A Farewell to Handwriting? The Disappearance of a Cultural Instrument

Once upon a time and not so very long ago, we used to sit down, take a sheet of paper, pick up a writing instrument and put words down on paper when we wanted to write a letter. Those of us born in the past twenty years though have grown up in the age of electronic media where the keyboard of the computer or smartphone replaces the pen and the monitor screen ousts paper. The annual National Handwriting Day which was recently celebrated on January 23 aims to remind us of the value and importance of such a form of human communication. But would its disappearance really be a loss?

In our business and professional lives electronic communication offers such a host of advantages that doing without out it is simply unthinkable. Electronic messages save paper, instantly reach the recipient, can simultaneously be sent to any number of people, and in marked contrast to so many people’s handwriting, are easily readable. But does the same apply to personal private correspondence?

Loss of the personal note

Instead of sending holiday greetings on postcards, we now send photos with or without a few words for friends and followers, and publish them for all the world to see on Facebook or Instagram where they’re just as publically answered with Likes or comments. Handwritten letters, long ago replaced by electronic mail, have now become a rarity. Does this also go with a loss of personal closeness and good writing style?


What you write not how you write is what matters

You might think that whether a greeting is personal or not depends much more on what it actually says and not on whether or not it’s handwritten, and I’d completely agree with you. Because what’s truly important is that you actually are writing and what you write – and not the means you chose to write. Empty phrases in beautiful handwriting remain just what they are – empty impersonal phrases. Sincere greetings, thoughts and expressions of sympathy are the ingredients that make a letter personal – regardless of whether it’s in handwriting or sent to us as an email.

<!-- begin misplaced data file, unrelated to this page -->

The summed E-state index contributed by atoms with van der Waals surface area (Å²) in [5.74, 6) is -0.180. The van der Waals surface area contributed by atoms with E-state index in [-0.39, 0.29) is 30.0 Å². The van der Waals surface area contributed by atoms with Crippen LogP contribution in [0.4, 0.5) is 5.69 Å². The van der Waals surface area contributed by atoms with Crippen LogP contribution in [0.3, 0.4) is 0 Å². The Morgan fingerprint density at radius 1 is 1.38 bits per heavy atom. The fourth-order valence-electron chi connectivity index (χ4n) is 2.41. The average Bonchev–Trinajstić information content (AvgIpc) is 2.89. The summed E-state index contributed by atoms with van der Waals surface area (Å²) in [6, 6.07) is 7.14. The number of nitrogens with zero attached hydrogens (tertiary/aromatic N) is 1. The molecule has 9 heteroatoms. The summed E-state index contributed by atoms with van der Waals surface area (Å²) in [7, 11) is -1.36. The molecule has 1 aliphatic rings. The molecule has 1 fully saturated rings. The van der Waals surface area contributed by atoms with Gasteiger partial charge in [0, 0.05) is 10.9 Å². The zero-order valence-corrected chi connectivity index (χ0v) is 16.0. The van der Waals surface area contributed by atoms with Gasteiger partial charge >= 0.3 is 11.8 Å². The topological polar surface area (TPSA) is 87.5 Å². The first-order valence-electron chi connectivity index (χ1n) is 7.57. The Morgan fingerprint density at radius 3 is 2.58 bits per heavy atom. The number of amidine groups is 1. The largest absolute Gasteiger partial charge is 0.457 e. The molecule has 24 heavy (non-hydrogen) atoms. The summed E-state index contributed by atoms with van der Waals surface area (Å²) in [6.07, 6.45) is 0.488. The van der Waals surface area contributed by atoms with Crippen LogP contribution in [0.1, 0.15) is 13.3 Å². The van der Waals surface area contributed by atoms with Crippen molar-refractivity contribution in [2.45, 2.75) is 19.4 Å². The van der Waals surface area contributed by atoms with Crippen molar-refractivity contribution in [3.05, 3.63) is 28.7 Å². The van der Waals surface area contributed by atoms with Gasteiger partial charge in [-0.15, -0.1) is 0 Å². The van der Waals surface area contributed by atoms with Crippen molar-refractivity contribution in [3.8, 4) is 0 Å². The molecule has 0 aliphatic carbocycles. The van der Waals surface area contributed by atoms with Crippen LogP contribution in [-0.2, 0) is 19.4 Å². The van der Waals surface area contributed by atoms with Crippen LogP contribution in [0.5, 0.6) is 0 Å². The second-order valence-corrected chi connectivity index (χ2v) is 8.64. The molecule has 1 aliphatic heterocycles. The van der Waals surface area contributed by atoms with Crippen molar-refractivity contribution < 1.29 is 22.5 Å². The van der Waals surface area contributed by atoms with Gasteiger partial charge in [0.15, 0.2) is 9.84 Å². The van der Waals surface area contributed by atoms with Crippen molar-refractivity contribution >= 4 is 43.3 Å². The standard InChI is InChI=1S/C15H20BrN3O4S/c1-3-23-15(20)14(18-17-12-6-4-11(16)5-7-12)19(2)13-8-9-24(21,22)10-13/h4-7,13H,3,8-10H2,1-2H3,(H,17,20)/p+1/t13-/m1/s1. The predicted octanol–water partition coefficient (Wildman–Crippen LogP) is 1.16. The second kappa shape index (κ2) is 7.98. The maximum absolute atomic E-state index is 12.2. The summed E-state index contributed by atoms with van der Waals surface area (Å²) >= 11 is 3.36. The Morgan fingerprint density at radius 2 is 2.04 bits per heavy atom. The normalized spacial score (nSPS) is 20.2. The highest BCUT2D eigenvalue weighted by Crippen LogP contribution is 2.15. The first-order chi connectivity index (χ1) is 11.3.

Always an original

And yet: the handwriting of a person shows much more than just what it writes. At the same time it’s always the expression of a personality and as such is unique. This is one of the reasons why so many people dearly cherish the original autogramm they get from an artist they admire. And in painting the signature of the artist stands not just for the genuineness of the original but also for the artist’s particular style of painting. It’s understood as handwriting and gives the work its special value on the art market which even the most perfect copy cannot hope to achieve – as long as it’s recognised as a copy.


What does handwriting really tell us about a person?

Their handwriting distinguishes people from one and another and is recognisable like the sound of their voice. What it tells us about a person’s character is what a method of handwriting analysis called graphology claims to know. Whether it’s plain and simple or frilly, whether the letters are large and powerful or small and crushed, whether they’re disconnected and widely spaced or connected together in one continuous flow – graphologists claim that all this says something about the writer’s personality. And yet graphology is not a science.